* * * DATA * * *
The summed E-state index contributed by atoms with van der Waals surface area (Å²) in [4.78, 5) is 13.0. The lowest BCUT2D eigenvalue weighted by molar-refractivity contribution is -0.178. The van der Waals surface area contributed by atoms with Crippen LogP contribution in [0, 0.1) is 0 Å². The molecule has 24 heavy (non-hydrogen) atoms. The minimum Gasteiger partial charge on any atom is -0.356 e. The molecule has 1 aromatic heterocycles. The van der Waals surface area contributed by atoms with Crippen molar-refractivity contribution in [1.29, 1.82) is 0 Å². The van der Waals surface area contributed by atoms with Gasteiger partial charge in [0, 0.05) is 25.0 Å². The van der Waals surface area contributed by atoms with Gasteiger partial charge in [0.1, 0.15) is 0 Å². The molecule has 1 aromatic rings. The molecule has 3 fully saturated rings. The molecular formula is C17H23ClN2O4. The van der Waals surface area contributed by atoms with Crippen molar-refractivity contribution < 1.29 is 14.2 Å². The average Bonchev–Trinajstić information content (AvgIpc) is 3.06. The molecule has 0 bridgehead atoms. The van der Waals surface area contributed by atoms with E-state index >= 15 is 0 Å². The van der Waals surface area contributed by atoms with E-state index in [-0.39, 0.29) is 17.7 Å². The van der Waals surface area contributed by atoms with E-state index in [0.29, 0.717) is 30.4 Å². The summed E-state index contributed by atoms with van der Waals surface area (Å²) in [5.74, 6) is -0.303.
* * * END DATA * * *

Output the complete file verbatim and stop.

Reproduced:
The summed E-state index contributed by atoms with van der Waals surface area (Å²) in [4.78, 5) is 13.0. The lowest BCUT2D eigenvalue weighted by molar-refractivity contribution is -0.178. The van der Waals surface area contributed by atoms with Crippen LogP contribution in [0, 0.1) is 0 Å². The molecule has 24 heavy (non-hydrogen) atoms. The minimum Gasteiger partial charge on any atom is -0.356 e. The molecule has 1 aromatic heterocycles. The van der Waals surface area contributed by atoms with Crippen molar-refractivity contribution in [1.29, 1.82) is 0 Å². The van der Waals surface area contributed by atoms with Gasteiger partial charge in [0, 0.05) is 25.0 Å². The van der Waals surface area contributed by atoms with Gasteiger partial charge in [0.1, 0.15) is 0 Å². The molecule has 1 aromatic rings. The molecule has 3 fully saturated rings. The molecular formula is C17H23ClN2O4. The van der Waals surface area contributed by atoms with Crippen molar-refractivity contribution < 1.29 is 14.2 Å². The average Bonchev–Trinajstić information content (AvgIpc) is 3.06. The molecule has 0 bridgehead atoms. The van der Waals surface area contributed by atoms with E-state index >= 15 is 0 Å². The van der Waals surface area contributed by atoms with E-state index in [-0.39, 0.29) is 17.7 Å². The van der Waals surface area contributed by atoms with E-state index in [0.29, 0.717) is 30.4 Å². The summed E-state index contributed by atoms with van der Waals surface area (Å²) in [5.74, 6) is -0.303.